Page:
Amelia Fua HAUSIA
Above - Age-progression photo of what Amelia may look like in 2010
Editor's note - the AFP lists Amelia's middle name as Toa but in Kim's poem below she states it's Fua, so I have changed it. If Amelia's family would like to contact me to let me know which is correct?
Age at time of disappearance: 18 years
Height: 160 cm
Amelia was last seen at a local shopping centre, ACT. She went missing after a fight with her boyfriend. In July 1993 she contacted her natural mother in Tonga by phone and stated that she was still alive. Amelia has not been seen or heard of since.
Amelia was last seen in the Australian Capital Territory in December 1992. Amelia has made no contact with family or friends since this date. There was an unconfirmed report that she was seen in Canberra approximately two years ago. There are concerns for her safety and welfare.
February 23, 2008 Saturday
|Police use forensic artist in missing person cold case|
Noel Towell; Police Reporter
Police have called in an interstate forensic artist to help solve a 15-year missing person cold case.
Amelia Hausia went missing from her Downer home on December 17, 1992, after celebrating her graduation from Lake Ginninderra College.
The Tongan-born teenager was 17 at the time of her disappearance and Territory police yesterday issued an image of Amelia as she might look today, aged 33.
The image was prepared by Victorian Police forensic artist Detective Sergeant Adrian Paterson and is the first time the technique has been used in the territory.
Detective Sergeant Paterson leads the Victorian Criminal Identification squad and was the man who identified Bali bomber Amrosi.
Police are also cooperating with Channel 9 TV show Missing Persons Unit in a further effort to publicise the case and solve the mystery.
Detective Senior Constable Bernie Neill, who leads the hunt for the territory's missing, said Amelia was last seen when she returned home about 3am after a fight with her boyfriend.
The teenager left the house the following morning, leaving a note telling her aunt that she was going for a walk to clear her head.
"She wasn't in the best of moods when she came home that night," Senior Constable Neill said.
"She'd had a fight with her boyfriend. At 10am the next morning, her aunt went to check on Amelia in her bed.
"She wasn't there but had left a note saying ... she would ring later.
"The call never came and none of the family members have seen Amelia since December 17, 1992."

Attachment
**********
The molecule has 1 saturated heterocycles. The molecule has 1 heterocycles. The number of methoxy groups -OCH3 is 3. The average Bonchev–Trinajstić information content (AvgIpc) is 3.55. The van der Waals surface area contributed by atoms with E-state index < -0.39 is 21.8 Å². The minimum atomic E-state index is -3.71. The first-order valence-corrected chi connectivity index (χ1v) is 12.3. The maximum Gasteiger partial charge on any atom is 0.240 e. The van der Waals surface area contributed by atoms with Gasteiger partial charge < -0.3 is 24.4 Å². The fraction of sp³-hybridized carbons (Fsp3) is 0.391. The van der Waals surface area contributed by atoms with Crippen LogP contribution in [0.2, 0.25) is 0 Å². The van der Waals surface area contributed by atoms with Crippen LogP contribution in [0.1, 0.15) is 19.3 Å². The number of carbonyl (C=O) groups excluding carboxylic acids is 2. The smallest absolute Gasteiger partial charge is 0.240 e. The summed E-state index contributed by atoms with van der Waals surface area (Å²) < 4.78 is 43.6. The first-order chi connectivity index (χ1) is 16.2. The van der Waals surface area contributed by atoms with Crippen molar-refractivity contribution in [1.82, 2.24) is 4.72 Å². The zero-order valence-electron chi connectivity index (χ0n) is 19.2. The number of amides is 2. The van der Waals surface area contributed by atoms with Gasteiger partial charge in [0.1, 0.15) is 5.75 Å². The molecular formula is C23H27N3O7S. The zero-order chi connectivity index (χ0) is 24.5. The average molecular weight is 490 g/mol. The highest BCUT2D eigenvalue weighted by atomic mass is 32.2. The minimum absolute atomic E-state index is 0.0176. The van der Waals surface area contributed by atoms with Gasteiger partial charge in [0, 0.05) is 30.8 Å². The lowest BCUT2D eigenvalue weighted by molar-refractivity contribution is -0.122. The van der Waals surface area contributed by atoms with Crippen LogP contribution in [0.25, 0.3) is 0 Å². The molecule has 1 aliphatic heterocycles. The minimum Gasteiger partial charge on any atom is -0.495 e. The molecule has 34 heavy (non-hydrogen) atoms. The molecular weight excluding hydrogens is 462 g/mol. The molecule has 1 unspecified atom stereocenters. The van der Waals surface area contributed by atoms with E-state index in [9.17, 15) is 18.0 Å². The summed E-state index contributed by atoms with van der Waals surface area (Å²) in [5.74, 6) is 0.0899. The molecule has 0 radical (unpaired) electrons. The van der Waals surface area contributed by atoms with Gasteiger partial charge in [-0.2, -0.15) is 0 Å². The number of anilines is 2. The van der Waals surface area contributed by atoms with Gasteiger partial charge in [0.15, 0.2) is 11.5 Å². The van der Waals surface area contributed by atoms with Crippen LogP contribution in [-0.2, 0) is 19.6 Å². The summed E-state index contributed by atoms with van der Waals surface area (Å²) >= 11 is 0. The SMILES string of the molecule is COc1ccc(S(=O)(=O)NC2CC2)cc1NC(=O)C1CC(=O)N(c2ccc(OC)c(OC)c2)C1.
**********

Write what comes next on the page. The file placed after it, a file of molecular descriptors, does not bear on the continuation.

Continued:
In the months following her disappearance there were reported sightings of Amelia in the ACT, Melbourne, and the NSW South Coast.
In mid-1993, six months after she vanished, the teenager was reported to have telephoned her mother in Tonga and said she was alive, but since then, there had been no trace of Amelia Hausia.
"It's been 15 years now and we thought that by speaking to the family and appealing to the public, we might be able to discover someone who has seen something or knows something," Senior Constable Neill said.
"By speaking to Detective Sergeant Paterson and using the resource that he provides and getting something new and fresh out there, someone might realise that they have seen her or they might know her."
About 1000 people are reported missing to ACT Policing year with the vast majority 99.5-per-cent found within 24 hours.
There are nine ACT residents listed as long-term missing after not being sighted for 60 days or more.
Four ACT women Elizabeth Herfort, Megan Mulquiney, Wendy Dalla and Amelia have been missing for more than a decade and are listed on the National Missing Persons Unit's list.
Kim O’Donnell’s step-sister, Amelia Hausia, went missing in December 1992. Amelia was last seen at a local shopping centre in the ACT and was last heard from after she phoned her biological mother in Tonga to tell her that she was okay. No further contact has been made since.
On behalf of Amelia’s extended family and friends Kim read a poem she had written for the NSW Missing Persons Week Church Service 2007:Amelia Fua Hausia, born 21st July 1974. Daughter, sister, niece,
grand-daughter, aunty and friend. A strong woman raised
together with her loving and resilient Tongan and Aboriginal families.Mia - her nickname affectionately used when we share our
individual memories and stories about her.Energetic, spirited, lots of ‘fuzzy hair’! Loves dancing, singing, playing sport and her family and friends. Infectious laughter inquisitive nieces and nephews longing to meet
her.Away for 15 years, missed by many, but not forgotten. We will
never lose hope of seeing her again. Hope is the ingredient that
keeps our spirits strong. Amelia, please come home if you can. We
love and miss you deeply...